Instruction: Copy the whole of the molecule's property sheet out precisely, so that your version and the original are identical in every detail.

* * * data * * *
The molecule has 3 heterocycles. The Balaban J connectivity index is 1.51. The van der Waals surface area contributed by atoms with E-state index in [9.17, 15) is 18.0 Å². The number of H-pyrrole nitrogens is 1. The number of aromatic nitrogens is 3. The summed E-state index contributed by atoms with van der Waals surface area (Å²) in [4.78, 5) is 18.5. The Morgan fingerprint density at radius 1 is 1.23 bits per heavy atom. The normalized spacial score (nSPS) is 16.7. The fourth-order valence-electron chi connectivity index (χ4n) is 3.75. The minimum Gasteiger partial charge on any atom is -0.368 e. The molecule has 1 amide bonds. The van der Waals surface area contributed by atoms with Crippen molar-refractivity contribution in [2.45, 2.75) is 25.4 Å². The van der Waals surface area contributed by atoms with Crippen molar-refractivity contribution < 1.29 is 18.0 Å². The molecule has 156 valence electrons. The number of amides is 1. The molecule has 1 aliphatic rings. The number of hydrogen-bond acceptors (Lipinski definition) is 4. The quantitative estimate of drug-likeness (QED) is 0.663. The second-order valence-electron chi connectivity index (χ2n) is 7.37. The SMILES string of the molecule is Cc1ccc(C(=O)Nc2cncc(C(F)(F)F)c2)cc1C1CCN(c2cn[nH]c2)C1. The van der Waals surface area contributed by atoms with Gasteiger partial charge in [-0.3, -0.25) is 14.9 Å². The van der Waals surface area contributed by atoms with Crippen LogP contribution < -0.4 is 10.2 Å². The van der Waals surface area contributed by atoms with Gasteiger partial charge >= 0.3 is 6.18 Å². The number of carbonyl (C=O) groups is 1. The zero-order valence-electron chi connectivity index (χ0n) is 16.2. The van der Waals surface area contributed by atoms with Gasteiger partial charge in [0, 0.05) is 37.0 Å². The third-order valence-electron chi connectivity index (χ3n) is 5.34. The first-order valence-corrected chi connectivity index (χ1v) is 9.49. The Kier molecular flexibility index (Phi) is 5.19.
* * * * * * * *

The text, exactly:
The molecule has 3 heterocycles. The Balaban J connectivity index is 1.51. The van der Waals surface area contributed by atoms with E-state index in [9.17, 15) is 18.0 Å². The number of H-pyrrole nitrogens is 1. The number of aromatic nitrogens is 3. The summed E-state index contributed by atoms with van der Waals surface area (Å²) in [4.78, 5) is 18.5. The Morgan fingerprint density at radius 1 is 1.23 bits per heavy atom. The normalized spacial score (nSPS) is 16.7. The fourth-order valence-electron chi connectivity index (χ4n) is 3.75. The minimum Gasteiger partial charge on any atom is -0.368 e. The molecule has 1 amide bonds. The van der Waals surface area contributed by atoms with Crippen molar-refractivity contribution in [2.45, 2.75) is 25.4 Å². The van der Waals surface area contributed by atoms with Crippen molar-refractivity contribution < 1.29 is 18.0 Å². The molecule has 156 valence electrons. The number of amides is 1. The molecule has 1 aliphatic rings. The number of hydrogen-bond acceptors (Lipinski definition) is 4. The quantitative estimate of drug-likeness (QED) is 0.663. The second-order valence-electron chi connectivity index (χ2n) is 7.37. The SMILES string of the molecule is Cc1ccc(C(=O)Nc2cncc(C(F)(F)F)c2)cc1C1CCN(c2cn[nH]c2)C1. The van der Waals surface area contributed by atoms with Gasteiger partial charge in [-0.3, -0.25) is 14.9 Å². The van der Waals surface area contributed by atoms with Crippen LogP contribution < -0.4 is 10.2 Å². The van der Waals surface area contributed by atoms with Gasteiger partial charge >= 0.3 is 6.18 Å². The number of carbonyl (C=O) groups is 1. The zero-order valence-electron chi connectivity index (χ0n) is 16.2. The van der Waals surface area contributed by atoms with Gasteiger partial charge in [0, 0.05) is 37.0 Å². The third-order valence-electron chi connectivity index (χ3n) is 5.34. The first-order valence-corrected chi connectivity index (χ1v) is 9.49. The Kier molecular flexibility index (Phi) is 5.19.